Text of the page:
This is the conclusion of my I Luv NY series of culinary and cosmopolitan explorations in the Big Apple. After a night at Momofuku, I thought I would not be wowed, but the combination of the food and a more traditional fine dining ambiance at Aquavit was impressive.
The Aquavit entrance is rather indescript as it is on the first floor of a business and residential space between Park and Madison. The clean designs of the interior would be exactly what one would expect coming from the Scandinavian theme of the restaurant. I chose to await my seating at the bar, where canisters filled with Aquavit or “Water of Life” and drunken fruit highlighted some of their drink specials. I must admit that the warm, spiced nut mixture served at the bar is definitely worth a little cocktail pre-dinner (but don’t let that spoil your appetite).
I was seated at a small table located in the back dining room for a late evening reservation. The restaurant was full, but rather intimate because of the thoughtful layout of the dining room. As a tasting menu is one of the best ways to understand and experience a chef’s repertoire, I decided to do the featured tasting menu that evening in conjunction with the wine pairing. This ran me a little north of $100. However, I thought, when in Rome do as Romans, and when in NYC take advantage of the Creme de la Creme. (My reality eating is cheese, bread, fruit, and wine on a TV tray at home.)
Below is the list of the courses. During the tasting, I was unable to keep track of the drink pairings that ranged from Aguavit (vodka like libation) to Riesling to Pinot Noir.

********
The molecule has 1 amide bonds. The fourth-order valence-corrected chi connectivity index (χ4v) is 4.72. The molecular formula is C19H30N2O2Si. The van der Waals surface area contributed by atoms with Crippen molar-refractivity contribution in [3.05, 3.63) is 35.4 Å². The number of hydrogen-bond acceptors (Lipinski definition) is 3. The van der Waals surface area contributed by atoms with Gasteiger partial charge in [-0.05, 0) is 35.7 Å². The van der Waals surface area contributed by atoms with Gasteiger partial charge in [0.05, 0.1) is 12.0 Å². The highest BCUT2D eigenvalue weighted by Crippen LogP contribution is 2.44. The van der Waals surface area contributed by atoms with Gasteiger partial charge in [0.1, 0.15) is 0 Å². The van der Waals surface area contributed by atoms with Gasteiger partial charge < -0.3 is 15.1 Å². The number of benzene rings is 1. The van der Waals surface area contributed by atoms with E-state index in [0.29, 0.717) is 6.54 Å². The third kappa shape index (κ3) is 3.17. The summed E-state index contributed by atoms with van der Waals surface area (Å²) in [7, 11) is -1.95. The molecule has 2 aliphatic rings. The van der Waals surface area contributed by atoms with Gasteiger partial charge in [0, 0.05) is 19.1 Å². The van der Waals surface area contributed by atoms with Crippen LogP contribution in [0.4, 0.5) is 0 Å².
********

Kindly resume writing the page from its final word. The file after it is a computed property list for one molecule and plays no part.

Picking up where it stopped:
- Tuna Tartar, Oysters with fennel cream and caviar, Herring Sampler (Loved the tuna & I officially did my first raw oyster…still don’t think it is a aphrodisiac)
- Lobster Roll garnished with pickled apple, trout roe, bacon, lemon aioli (very nice and delicately presented to make Sushi chefs jealous)
- Foie Gras Ganache with quail egg, pickled tomato, mustard (Foie gras is always very rich and especially pared with a soft boiled egg…you can a theme from Momofuku’s soft boiler egg with chips.)
- Hot-Smoked Arctic Char with celeriac, fennel frond, apple-horseradish broth (Two thumbs up, a very hearty fish and sweet cider-like broth with a kick of horseradish)
- Seared Tuna with pea shoots, snap peas, lemon vinaigrette (I guessed that the next step in this progression was to a heavier fish, like tuna. It did have a bbq seasoning that led well to the net course)
- Vension Loin,smoked & wrapped in bacon with huckleberries, dumplings, morels (This dish brought me back to the Midwest with vension. This was a definite favorite, especially as it was wrapped in bacon. Goooooood!)
- Grapefruit Granite with frozen yogurt & orange (This certainly would clean a palate, but I really didn’t like this course as it was too much Grapefruit. It needed additional sugar or alternate fruits to make it work for me.)
- Arctic Circle: goat cheese parfait, blueberry sorbet, & passion fruit curd (I have never been a fan of goat cheese, but I do admit the passion fruit curd was very nice, a change from a typical lemon curd. I would have to say the desserts were a strike out.)
As you can see and assume from a Scandinavian menu, it was fish heavy. Now to be very honest, I am not a fish lover. As my husband would say, I have a “food aversion” to fishy stuff in taste or smell. I have come to realize that this is the fault of food preparers and the fact that I come from a non-seaside state. If done correctly and fresh, I love fish.
Can I recommend that all parents and school systems, please stop preparing frozen fish sticks and really bad tuna fish! It has turned me off to fish and it has taken many decades to erase such experiences. However, both of my NYC experiences, proved that fish and seafood has such a broad spectrum.
Check out my complete NYC cosmopolitan and culinary tour with my video: